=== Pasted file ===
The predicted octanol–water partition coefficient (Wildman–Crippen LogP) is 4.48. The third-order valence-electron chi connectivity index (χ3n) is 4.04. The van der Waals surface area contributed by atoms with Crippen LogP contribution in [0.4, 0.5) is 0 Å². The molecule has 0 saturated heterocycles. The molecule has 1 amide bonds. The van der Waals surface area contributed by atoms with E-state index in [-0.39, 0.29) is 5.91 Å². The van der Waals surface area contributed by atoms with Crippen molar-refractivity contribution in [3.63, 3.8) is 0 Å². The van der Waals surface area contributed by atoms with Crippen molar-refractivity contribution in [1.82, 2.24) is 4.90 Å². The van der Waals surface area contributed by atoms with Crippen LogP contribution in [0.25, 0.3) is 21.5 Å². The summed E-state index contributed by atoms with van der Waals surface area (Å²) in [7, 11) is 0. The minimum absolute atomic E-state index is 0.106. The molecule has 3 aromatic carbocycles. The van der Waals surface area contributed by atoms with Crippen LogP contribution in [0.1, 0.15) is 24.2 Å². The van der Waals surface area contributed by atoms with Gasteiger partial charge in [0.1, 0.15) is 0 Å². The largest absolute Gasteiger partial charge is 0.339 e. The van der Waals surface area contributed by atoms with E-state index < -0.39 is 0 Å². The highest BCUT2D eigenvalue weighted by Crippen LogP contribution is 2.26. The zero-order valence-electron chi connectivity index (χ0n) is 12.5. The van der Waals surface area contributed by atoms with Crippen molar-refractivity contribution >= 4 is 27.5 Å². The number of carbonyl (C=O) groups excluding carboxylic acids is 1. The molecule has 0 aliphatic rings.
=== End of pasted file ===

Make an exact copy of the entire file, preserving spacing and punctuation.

The predicted octanol–water partition coefficient (Wildman–Crippen LogP) is 4.48. The third-order valence-electron chi connectivity index (χ3n) is 4.04. The van der Waals surface area contributed by atoms with Crippen LogP contribution in [0.4, 0.5) is 0 Å². The molecule has 0 saturated heterocycles. The molecule has 1 amide bonds. The van der Waals surface area contributed by atoms with E-state index in [-0.39, 0.29) is 5.91 Å². The van der Waals surface area contributed by atoms with Crippen molar-refractivity contribution in [3.63, 3.8) is 0 Å². The van der Waals surface area contributed by atoms with Crippen molar-refractivity contribution in [1.82, 2.24) is 4.90 Å². The van der Waals surface area contributed by atoms with Crippen LogP contribution in [0.25, 0.3) is 21.5 Å². The summed E-state index contributed by atoms with van der Waals surface area (Å²) in [7, 11) is 0. The minimum absolute atomic E-state index is 0.106. The molecule has 3 aromatic carbocycles. The van der Waals surface area contributed by atoms with Crippen LogP contribution in [0.1, 0.15) is 24.2 Å². The van der Waals surface area contributed by atoms with Gasteiger partial charge in [0.1, 0.15) is 0 Å². The largest absolute Gasteiger partial charge is 0.339 e. The van der Waals surface area contributed by atoms with E-state index < -0.39 is 0 Å². The highest BCUT2D eigenvalue weighted by Crippen LogP contribution is 2.26. The zero-order valence-electron chi connectivity index (χ0n) is 12.5. The van der Waals surface area contributed by atoms with Crippen molar-refractivity contribution >= 4 is 27.5 Å². The number of carbonyl (C=O) groups excluding carboxylic acids is 1. The molecule has 0 aliphatic rings.